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Report: Introverts just as strong employees as extroverts

Posted on March 22nd, 2013 Read time: 1 minutes

HR professionals hire new employees according to who catches their attention during an interview, and the ones who commonly stand out tend to be extroverts. Introverts are often seen as reserved, a quality not valued within company structures that award collaboration and networking. Recent research has shown that introverts, however, are persistent and can analyze puzzles easier than their outgoing counterparts.

Researchers at Wharton Management found that introverts may be more creative due to their seclusion and help to drive innovation. The study observed that extroverts in leadership roles are prone to micro-managing and may ignore other employees suggestions but are better at managing a variety of people. The research also discovered that introverted managers recruit stronger candidates and frequently achieve better outcomes for the company.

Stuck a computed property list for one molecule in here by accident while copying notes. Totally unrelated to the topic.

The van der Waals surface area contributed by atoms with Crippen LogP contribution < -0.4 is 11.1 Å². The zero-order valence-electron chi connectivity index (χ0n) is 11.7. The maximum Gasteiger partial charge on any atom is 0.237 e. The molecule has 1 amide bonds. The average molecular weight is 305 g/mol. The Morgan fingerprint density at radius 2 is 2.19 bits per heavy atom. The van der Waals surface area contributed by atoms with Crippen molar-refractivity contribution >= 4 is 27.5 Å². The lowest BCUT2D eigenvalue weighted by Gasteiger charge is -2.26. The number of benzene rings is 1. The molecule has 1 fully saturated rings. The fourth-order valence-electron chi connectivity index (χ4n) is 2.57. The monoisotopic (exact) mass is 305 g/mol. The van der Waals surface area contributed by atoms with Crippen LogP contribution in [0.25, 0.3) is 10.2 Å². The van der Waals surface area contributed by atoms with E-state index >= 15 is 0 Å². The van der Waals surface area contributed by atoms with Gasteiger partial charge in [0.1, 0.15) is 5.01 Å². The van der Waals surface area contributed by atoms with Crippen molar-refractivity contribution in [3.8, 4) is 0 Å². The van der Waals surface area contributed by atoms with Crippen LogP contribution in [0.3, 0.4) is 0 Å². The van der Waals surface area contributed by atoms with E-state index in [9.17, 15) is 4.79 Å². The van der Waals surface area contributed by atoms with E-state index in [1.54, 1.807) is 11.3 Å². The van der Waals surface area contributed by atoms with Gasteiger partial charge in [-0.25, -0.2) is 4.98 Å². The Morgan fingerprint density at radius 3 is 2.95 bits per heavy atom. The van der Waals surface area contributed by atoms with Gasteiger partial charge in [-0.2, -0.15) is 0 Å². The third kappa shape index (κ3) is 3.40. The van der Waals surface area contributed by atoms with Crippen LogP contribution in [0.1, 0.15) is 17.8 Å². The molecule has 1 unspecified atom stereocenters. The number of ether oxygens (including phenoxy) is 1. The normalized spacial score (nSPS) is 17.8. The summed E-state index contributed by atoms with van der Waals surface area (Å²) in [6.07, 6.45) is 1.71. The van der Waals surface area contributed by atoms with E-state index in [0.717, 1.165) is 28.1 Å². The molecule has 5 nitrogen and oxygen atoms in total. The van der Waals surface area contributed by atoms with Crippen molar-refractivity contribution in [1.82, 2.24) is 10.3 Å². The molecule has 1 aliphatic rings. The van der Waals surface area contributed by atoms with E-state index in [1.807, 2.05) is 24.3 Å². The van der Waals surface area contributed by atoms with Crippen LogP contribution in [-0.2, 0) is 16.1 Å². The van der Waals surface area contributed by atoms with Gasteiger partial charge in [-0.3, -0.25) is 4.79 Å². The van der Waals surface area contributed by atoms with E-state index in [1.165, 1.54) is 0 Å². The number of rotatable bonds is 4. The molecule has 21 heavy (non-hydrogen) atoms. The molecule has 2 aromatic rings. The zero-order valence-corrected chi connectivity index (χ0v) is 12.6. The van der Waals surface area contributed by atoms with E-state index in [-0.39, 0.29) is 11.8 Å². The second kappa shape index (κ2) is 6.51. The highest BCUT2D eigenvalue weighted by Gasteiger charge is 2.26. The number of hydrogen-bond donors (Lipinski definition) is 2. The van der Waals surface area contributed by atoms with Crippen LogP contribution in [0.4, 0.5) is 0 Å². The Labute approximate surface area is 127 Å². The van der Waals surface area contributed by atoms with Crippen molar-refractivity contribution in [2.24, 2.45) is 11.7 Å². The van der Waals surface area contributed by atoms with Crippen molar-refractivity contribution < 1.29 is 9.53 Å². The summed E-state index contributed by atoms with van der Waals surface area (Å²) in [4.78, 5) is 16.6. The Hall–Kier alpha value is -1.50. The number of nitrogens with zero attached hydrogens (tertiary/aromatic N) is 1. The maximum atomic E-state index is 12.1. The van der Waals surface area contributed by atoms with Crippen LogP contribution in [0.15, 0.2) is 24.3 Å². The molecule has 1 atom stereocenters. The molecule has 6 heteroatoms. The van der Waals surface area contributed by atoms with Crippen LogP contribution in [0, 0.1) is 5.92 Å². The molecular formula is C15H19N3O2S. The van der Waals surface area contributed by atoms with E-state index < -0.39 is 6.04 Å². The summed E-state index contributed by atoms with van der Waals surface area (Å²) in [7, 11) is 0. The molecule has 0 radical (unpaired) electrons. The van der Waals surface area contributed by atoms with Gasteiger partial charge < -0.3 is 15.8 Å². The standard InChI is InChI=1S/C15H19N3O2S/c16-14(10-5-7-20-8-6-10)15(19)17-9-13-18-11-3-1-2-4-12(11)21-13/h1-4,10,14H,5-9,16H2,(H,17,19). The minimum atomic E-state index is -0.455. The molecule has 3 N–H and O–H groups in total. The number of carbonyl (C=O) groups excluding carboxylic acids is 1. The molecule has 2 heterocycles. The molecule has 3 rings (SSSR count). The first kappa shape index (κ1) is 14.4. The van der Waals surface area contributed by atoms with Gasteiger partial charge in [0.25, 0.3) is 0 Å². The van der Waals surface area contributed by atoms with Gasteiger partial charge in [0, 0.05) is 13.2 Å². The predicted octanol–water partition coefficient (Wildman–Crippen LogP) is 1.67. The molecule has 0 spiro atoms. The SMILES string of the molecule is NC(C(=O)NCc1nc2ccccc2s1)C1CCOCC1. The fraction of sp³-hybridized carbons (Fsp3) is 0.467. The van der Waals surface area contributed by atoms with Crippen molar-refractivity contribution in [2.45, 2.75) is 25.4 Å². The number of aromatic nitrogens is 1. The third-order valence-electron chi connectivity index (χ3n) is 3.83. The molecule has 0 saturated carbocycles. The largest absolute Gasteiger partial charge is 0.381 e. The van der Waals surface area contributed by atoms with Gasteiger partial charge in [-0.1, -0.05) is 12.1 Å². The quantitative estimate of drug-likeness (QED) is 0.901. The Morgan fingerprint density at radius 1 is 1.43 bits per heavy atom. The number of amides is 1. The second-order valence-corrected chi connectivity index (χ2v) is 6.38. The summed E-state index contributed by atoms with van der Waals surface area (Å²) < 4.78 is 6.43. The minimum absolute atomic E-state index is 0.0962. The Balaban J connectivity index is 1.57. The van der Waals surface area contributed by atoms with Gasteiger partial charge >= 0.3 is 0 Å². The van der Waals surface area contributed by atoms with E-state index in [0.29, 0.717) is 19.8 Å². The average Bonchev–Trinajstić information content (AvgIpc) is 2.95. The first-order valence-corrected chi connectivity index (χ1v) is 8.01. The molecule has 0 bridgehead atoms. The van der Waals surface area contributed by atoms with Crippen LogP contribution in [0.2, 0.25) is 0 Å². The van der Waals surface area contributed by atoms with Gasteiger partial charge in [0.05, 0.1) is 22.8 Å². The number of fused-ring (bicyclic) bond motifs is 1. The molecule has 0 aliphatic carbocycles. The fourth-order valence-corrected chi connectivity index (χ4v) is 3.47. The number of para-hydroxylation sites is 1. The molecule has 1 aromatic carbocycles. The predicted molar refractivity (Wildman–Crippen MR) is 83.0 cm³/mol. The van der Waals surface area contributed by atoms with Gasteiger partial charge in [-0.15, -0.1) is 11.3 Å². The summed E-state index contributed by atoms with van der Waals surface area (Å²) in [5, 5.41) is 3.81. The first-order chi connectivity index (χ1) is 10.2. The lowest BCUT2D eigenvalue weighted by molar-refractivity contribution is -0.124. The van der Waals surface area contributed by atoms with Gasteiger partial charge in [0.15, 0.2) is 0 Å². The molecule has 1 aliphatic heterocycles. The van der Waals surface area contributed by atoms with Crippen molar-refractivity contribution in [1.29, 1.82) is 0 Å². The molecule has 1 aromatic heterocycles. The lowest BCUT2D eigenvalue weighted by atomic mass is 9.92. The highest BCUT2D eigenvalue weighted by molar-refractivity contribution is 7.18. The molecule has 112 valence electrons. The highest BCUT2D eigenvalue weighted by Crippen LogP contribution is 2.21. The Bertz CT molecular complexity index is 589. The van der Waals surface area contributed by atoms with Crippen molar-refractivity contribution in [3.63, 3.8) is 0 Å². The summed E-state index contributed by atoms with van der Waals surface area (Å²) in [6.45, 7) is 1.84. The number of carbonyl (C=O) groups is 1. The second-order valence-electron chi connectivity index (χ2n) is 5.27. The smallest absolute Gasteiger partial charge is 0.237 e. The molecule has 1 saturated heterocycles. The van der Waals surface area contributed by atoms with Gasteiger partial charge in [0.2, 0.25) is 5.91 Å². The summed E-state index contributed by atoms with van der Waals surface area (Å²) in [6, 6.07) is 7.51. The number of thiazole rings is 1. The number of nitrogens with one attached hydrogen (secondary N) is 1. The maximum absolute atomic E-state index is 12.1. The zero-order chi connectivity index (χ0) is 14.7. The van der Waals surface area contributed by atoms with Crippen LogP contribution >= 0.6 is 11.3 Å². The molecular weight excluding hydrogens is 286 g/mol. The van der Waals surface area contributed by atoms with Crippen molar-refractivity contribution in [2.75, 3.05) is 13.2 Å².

Workforce magazine suggests hiring departments focus on creating a mix of introverts and extroverts within the team to balance skill sets and personalities. Fostering a company culture that celebrates both attitudes leads to more innovation within the business and can form a stronger organization. By not asking introverts to become extroverts, companies can benefit from a more diverse workforce. 

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